US, EU, lead condemnation of Belarus crackdown


BRUSSELS - The United States and EU led a storm of international condemnation of Belarus Monday after protesters against the reelection of President Alexander Lukashenko were beaten and hundreds detained.

Hundreds of people were arrested in the early hours of Monday after riot police broke up the protests in Minsk in the immediate aftermath of Lukashenko's landslide victory in Sunday's election.

Among those arrested were seven of his nine election opponents.

"The United States strongly condemns all election day violence in Belarus," the US embassy in Minsk said in a statement.

"We are especially concerned over excessive use of force by the authorities, including the beating and detention of several presidential candidates and violence against journalists and civil society activists."

The European Union's top diplomat Catherine Ashton called on Belarus to "immediately release" the opposition leaders and condemned the use of violence.

However, Belarus' most powerful neighbour Russia steered clear of condemning the brutal crackdown.

Russian President Dmitry Medvedev said it was "an internal matter for Belarus."

"What happens there, in the long run, is the internal affair of our neighbouring state," he told a joint press conference with Latvian counterpart Valdis Zatlers.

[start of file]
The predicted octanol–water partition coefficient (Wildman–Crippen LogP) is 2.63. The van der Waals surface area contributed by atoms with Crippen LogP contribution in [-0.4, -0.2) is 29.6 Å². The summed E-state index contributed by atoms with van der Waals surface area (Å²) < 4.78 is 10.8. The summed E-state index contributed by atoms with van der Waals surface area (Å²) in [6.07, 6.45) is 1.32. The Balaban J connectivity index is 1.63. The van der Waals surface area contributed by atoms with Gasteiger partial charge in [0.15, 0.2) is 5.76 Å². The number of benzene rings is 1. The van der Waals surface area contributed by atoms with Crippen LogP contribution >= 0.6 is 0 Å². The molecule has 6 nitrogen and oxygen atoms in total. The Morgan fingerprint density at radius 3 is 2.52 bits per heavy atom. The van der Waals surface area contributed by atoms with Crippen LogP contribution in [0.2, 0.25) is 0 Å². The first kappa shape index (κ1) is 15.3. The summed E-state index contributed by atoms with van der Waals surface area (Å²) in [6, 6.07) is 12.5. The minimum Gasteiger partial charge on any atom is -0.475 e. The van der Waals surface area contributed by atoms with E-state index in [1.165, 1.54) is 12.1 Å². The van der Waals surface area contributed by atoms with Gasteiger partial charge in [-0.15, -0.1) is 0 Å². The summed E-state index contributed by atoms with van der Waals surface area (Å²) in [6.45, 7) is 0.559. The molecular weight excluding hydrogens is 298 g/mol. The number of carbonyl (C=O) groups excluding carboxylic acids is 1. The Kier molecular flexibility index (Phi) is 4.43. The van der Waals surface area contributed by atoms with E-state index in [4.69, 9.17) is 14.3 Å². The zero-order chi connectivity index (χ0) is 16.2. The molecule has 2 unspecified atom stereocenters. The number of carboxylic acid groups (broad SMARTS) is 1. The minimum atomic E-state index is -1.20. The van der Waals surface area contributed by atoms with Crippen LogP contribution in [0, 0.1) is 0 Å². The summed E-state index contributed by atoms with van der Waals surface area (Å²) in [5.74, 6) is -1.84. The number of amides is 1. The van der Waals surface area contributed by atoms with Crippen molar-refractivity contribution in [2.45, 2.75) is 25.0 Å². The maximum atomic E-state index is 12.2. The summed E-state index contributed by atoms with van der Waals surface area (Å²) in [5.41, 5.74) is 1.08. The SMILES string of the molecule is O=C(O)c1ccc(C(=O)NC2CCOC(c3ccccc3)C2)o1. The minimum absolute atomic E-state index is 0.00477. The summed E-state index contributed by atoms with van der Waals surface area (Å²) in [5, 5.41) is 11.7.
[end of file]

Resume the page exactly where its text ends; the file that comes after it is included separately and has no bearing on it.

"I hope that these elections will result in Belarus being a modern state that continues on the path of creating a modern state based on democracy and friendship with its neighbours," added Medvedev.

In contrast, Poland condemned the violence, the foreign ministry saying it was "particularly worrying to see the beating and arrest of opposition candidates in the presidential election."

Italy's Foreign Minister Franco Frattini said the crackdown and the arrests of opposition candidates was "unacceptable".

"We are very worried about the episodes of repression and violence against protesters and opposition representatives," Frattini said in a statement.

"We believe that episodes like the events yesterday do not help build a climate of trust to facilitate this process, and are not in the interest of Belarus," he added.

Lukashenko won Sunday's polls outright with nearly 80 percent of the vote after a huge turnout of over 90 percent, the central election commission said.

Election monitors from the pan-European security body OSCE said the presidential election indicated that Belarus "still has a considerable way to go" in meeting its commitments for free and fair elections.

It said that while the overall voting process was assessed as good, the process deteriorated significantly during the vote count itself.

"Observers assessed the vote count as bad and very bad in almost half of all observed polling stations."

"The count was largely conducted in a non-transparent manner, generally in silence, which undermined its credibility," it added.


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